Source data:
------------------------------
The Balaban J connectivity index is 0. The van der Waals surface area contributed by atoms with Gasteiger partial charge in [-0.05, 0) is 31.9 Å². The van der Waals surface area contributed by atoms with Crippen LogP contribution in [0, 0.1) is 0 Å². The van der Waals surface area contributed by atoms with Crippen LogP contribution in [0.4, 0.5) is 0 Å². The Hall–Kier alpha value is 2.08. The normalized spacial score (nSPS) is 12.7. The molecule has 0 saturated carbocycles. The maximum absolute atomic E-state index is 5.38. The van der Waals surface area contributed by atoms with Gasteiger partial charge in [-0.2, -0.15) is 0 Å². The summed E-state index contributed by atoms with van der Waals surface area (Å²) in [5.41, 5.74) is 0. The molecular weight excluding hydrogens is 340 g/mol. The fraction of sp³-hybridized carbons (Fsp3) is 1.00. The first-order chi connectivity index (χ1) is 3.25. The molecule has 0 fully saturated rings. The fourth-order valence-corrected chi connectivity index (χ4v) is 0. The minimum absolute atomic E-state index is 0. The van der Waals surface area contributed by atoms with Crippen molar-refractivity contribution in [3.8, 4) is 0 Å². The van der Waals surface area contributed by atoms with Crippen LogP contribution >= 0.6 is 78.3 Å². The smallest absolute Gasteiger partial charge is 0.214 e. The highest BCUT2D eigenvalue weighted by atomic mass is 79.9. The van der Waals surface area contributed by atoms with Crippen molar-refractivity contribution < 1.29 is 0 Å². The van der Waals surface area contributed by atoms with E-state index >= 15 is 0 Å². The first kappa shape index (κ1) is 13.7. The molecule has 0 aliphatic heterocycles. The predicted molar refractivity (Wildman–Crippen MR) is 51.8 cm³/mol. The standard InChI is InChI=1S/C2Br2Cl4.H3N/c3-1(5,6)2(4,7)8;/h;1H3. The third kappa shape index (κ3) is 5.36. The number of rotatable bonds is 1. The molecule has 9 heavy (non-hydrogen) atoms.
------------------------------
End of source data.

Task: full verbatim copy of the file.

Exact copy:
The Balaban J connectivity index is 0. The van der Waals surface area contributed by atoms with Gasteiger partial charge in [-0.05, 0) is 31.9 Å². The van der Waals surface area contributed by atoms with Crippen LogP contribution in [0, 0.1) is 0 Å². The van der Waals surface area contributed by atoms with Crippen LogP contribution in [0.4, 0.5) is 0 Å². The Hall–Kier alpha value is 2.08. The normalized spacial score (nSPS) is 12.7. The molecule has 0 saturated carbocycles. The maximum absolute atomic E-state index is 5.38. The van der Waals surface area contributed by atoms with Gasteiger partial charge in [-0.2, -0.15) is 0 Å². The summed E-state index contributed by atoms with van der Waals surface area (Å²) in [5.41, 5.74) is 0. The molecular weight excluding hydrogens is 340 g/mol. The fraction of sp³-hybridized carbons (Fsp3) is 1.00. The first-order chi connectivity index (χ1) is 3.25. The molecule has 0 fully saturated rings. The fourth-order valence-corrected chi connectivity index (χ4v) is 0. The minimum absolute atomic E-state index is 0. The van der Waals surface area contributed by atoms with Crippen molar-refractivity contribution in [3.8, 4) is 0 Å². The van der Waals surface area contributed by atoms with Crippen LogP contribution >= 0.6 is 78.3 Å². The smallest absolute Gasteiger partial charge is 0.214 e. The highest BCUT2D eigenvalue weighted by atomic mass is 79.9. The van der Waals surface area contributed by atoms with Crippen molar-refractivity contribution < 1.29 is 0 Å². The van der Waals surface area contributed by atoms with E-state index >= 15 is 0 Å². The first kappa shape index (κ1) is 13.7. The molecule has 0 aliphatic heterocycles. The predicted molar refractivity (Wildman–Crippen MR) is 51.8 cm³/mol. The standard InChI is InChI=1S/C2Br2Cl4.H3N/c3-1(5,6)2(4,7)8;/h;1H3. The third kappa shape index (κ3) is 5.36. The number of rotatable bonds is 1. The molecule has 9 heavy (non-hydrogen) atoms.